Image: Robert Gates
Mandel Ngan  /  AFP - Getty Images file
Defense Secretary Robert Gates, seen in Washington on Dec. 11, wants the number of U.S. troops in Iraq reduced to 100,000.
By Military analyst
msnbc.com
updated 2/1/2008 5:04:23 PM ET 2008-02-01T22:04:23
COMMENTARY

Last week, Secretary of Defense Robert Gates announced he hoped American forces in Iraq could be reduced to about 100,000 within the next 12 months. Careful to add that everything depends on improvement in Iraq’s security forces, he tried to avoid a commitment he can’t keep, but on the surface, this looks like very good news.

However, we should be careful not to misconstrue what this implies for Iraq. The security situation has improved for a number of reasons, and few of them will be lasting over the long term.

The troop “surge” has added several tens of thousands of American forces, and, more importantly, has put a U.S. presence into areas previously difficult to enter and has pacified them. Anbar Province is a good case in point. Long the most hideously violent place in Iraq, it is now among the most peaceful. Americans forces, assisted by Iraqis, moved into the province in substantial numbers, killed or captured many enemy troops, and drove the rest out of the area. The U.S. pursued the same tactics in many neighborhoods in Baghdad with the same positive result.

By contrast, at the end of the week in Diyala Province — where significantly fewer U.S. troops had been — the American command reported that it had found a torture chamber that had been used by al-Qaida, and there was ample evidence that many local people had been systematically brutalized and maimed and then slaughtered.  The difference between Diyala and Anbar is striking, and one of the reasons is that American forces were not in Diyala in adequate strength, so the local population was terrorized.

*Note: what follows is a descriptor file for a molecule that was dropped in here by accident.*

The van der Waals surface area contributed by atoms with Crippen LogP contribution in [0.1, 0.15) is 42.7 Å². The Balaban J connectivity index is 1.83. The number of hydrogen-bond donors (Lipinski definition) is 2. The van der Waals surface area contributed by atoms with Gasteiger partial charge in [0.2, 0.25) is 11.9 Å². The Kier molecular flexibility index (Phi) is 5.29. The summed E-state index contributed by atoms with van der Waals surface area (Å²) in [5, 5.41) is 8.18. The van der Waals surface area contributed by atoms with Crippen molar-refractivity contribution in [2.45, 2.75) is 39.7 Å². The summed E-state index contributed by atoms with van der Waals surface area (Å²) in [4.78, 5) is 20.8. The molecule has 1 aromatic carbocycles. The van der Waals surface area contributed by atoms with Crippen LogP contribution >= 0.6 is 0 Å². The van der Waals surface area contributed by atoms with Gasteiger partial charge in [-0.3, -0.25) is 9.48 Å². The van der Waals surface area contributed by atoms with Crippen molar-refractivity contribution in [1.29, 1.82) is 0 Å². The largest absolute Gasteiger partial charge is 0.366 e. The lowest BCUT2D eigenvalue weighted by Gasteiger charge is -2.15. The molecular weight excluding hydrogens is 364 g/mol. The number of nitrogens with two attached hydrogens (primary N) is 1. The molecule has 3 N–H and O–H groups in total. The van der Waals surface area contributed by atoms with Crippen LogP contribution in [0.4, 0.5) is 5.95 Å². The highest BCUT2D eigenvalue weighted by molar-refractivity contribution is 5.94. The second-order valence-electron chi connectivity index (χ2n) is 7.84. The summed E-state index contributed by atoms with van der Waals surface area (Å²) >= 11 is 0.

Tribal leaders, long the principal agents of stability even under Saddam Hussein, have been powerless to protect their people. The fact that the torture chamber has been exposed is a ray of hope because it was information from locals that generated the intelligence, but it will take the kind of effort we made in Anbar to secure the local Iraqi leaders’ control over their people and keep the enemy away. It’s possible but unlikely.

Afghanistan, too
It is unfortunate that we don’t have the assets available to generate Anbar-style success everywhere in Iraq. There are difficulties in the north that need attention, too. And this is in an environment in which we need more troops in Afghanistan as well. A few weeks ago, Gates reversed a decision to reduce American forces in Iraq so they could be sent to Afghanistan, where enemy forces persist in degrading security, particularly in and around Kandahar.

The presence of NATO forces in Afghanistan has done nothing to improve the situation, and indeed, it seems that giving our reluctant allies any responsibility has produced no measurable success. We appear to be in the undesirable position of having to choose one campaign over another, but we may actually be short-changing both.

The U.S. is relatively lucky that the majority of forces loyal to Moqtada al-Sadr are keeping a low profile at the moment. The Shiites know very well that time is on the side of the patient, and that Americans will not be in Iraq forever. The calmer Iraq looks, the faster Americans will leave, and that works to Sadr’s and Iran’s advantage.

So, when the new president is inaugurated in a little more than a year, the U.S. is liable to have a much smaller force in Iraq, a slightly larger but still inadequate force in Afghanistan, and not much national will to improve either.

This is not the way to fight our enemies.

Jack Jacobs is a military analyst and a retired U.S. Army colonel. He earned the Medal of Honor for exceptional heroism on the battlefields of Vietnam and also has three Bronze Stars and two Silver Stars.

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